W3C home > Mailing lists > Public > public-html@w3.org > February 2010

Re: Video copy protection

From: Silvia Pfeiffer <silviapfeiffer1@gmail.com>
Date: Tue, 9 Feb 2010 10:44:39 +1100
Message-ID: <2c0e02831002081544n21689b71pced88925978b25ff@mail.gmail.com>
To: Jonas Sicking <jonas@sicking.cc>
Cc: robert@ocallahan.org, Kornel Lesinski <kornel@geekhood.net>, "public-html@w3.org" <public-html@w3.org>
On Tue, Feb 9, 2010 at 10:01 AM, Jonas Sicking <jonas@sicking.cc> wrote:
> On Mon, Feb 8, 2010 at 1:42 PM, Robert O'Callahan <robert@ocallahan.org> wrote:
>> This is a tricky situation. On one hand, if it helps people sleep at night
>> and it helps adoption of <video>, then I'd be happy for the spec to include
>> an attribute that means "the author politely requests that the UA not make
>> an effort to make it easy for people to save the video", with the
>> understanding that UAs may ignore this request. I'd even support honouring
>> this request in Firefox.
>>
>> However, this might need some legal analysis with regard to the USA's DMCA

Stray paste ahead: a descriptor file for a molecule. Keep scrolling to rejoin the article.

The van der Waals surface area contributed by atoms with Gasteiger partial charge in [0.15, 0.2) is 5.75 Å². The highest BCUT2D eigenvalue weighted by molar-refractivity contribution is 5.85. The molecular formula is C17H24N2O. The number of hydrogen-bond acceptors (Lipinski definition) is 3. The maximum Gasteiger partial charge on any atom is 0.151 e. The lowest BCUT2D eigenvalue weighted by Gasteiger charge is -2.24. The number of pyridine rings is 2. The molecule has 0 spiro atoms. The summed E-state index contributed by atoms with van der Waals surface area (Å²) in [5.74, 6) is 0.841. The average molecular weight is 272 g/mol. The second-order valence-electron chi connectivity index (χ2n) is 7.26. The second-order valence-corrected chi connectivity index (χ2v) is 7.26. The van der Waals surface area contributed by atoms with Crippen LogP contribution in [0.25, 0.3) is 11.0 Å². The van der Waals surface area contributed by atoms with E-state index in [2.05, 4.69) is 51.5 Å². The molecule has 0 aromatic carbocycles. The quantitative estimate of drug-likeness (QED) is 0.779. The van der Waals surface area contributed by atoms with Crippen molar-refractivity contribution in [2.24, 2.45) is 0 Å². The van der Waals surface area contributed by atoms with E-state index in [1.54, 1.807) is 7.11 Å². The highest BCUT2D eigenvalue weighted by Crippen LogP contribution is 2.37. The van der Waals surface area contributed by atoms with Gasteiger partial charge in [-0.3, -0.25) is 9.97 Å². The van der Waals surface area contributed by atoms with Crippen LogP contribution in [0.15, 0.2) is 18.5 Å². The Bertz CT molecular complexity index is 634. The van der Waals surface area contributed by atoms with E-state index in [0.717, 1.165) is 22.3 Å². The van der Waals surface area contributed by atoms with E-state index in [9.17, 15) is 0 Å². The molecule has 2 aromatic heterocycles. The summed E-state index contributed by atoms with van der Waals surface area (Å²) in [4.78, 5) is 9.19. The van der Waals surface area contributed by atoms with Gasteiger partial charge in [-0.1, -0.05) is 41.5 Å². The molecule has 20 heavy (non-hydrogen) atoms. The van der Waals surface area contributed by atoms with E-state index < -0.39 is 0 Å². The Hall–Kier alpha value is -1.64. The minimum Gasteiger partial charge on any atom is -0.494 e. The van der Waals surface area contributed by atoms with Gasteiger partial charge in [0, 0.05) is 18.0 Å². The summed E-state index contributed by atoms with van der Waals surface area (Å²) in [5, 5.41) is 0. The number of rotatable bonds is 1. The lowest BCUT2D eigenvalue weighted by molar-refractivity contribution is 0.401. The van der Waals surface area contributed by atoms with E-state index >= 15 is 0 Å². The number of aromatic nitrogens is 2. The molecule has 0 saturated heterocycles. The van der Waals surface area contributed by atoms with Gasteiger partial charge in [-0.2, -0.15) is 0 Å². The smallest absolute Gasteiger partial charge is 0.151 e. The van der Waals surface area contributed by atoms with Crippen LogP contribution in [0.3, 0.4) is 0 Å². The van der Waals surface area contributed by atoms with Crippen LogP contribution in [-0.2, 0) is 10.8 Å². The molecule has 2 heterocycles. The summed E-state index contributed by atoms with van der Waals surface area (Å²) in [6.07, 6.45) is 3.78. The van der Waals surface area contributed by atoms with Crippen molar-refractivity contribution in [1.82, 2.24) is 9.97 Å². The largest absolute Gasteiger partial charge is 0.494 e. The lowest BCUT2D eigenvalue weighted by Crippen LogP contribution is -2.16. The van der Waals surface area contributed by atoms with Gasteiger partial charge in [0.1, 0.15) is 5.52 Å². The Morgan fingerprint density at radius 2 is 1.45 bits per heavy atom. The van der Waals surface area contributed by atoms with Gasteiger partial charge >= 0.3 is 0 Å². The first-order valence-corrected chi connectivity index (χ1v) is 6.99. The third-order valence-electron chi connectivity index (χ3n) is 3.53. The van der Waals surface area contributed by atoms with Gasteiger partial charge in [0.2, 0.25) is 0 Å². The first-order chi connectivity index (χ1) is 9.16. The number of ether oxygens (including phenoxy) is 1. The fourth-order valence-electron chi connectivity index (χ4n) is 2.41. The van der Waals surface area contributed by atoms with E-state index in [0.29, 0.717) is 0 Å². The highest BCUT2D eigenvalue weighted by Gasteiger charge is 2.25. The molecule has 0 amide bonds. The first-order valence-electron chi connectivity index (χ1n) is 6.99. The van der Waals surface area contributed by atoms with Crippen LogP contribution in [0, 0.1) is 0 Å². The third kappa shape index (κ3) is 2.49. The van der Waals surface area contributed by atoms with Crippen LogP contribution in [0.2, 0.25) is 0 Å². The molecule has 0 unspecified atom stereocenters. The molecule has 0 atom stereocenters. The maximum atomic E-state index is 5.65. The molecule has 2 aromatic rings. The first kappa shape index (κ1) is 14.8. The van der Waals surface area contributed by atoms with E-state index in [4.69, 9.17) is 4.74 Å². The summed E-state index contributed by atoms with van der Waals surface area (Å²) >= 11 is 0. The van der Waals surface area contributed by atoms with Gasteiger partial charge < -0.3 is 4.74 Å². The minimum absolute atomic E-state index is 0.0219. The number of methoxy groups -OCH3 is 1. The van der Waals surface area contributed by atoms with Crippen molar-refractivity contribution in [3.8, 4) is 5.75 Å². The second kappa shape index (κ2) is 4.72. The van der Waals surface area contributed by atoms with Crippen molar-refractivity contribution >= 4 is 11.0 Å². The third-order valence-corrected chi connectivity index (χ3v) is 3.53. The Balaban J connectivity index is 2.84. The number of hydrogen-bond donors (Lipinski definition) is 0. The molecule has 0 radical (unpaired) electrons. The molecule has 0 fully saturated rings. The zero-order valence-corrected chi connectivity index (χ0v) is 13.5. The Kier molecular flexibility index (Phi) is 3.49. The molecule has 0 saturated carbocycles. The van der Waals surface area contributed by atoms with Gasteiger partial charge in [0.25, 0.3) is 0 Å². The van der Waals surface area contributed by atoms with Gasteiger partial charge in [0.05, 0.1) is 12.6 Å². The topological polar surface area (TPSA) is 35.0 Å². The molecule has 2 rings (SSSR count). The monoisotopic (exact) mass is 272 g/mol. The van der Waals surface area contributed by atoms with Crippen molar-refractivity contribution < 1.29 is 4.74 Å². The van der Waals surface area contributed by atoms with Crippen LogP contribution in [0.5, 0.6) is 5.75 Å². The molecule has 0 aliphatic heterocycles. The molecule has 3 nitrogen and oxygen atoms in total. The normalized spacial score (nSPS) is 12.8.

>> and possibly other laws ... in case such an attribute would be deemed to
>> constitute an "effective technological protection measure" and then any UA
>> not honouring the request could be legally liable.
>
> Indeed, this is quite a big concern. And unfortunately it's one that's
> hard to get clarity in until there is litigation precedence. IIRC
> there is precedence that says that a single boolean "this is copyright
> protected data" flag in cable transmission meant that TiVo like
> devices were required by law not to record such content. However I am
> not a lawyer and this is not legal advice.
>
> It does seem to me though that the copyright information would be
> better placed in the video file rather than in the HTML markup
> pointing to the video file. So that if you have several pages on your
> site that link to the same video file, you don't accidentally forget
> this attribute in one of them. Also so that it works if someone
> navigates directly to the video file, in which case there is no
> markup.
>
> / Jonas
>
>

Most video encapsulation formats, including Ogg and MPEG, already
provide header fields for adding such informative information. I
believe the W3C Media Annotations working group is developing a
standard API for media data, which includes a copyright field. If that
was to be included into HTML5, it would provide an API (probably in
JavaScript?) that would allow finding out such copyright information.
Maybe then the Web page author can do something with it? Is there a
means to disable context menus in browsers?

Cheers,
Silvia.
Received on Monday, 8 February 2010 23:45:31 UTC

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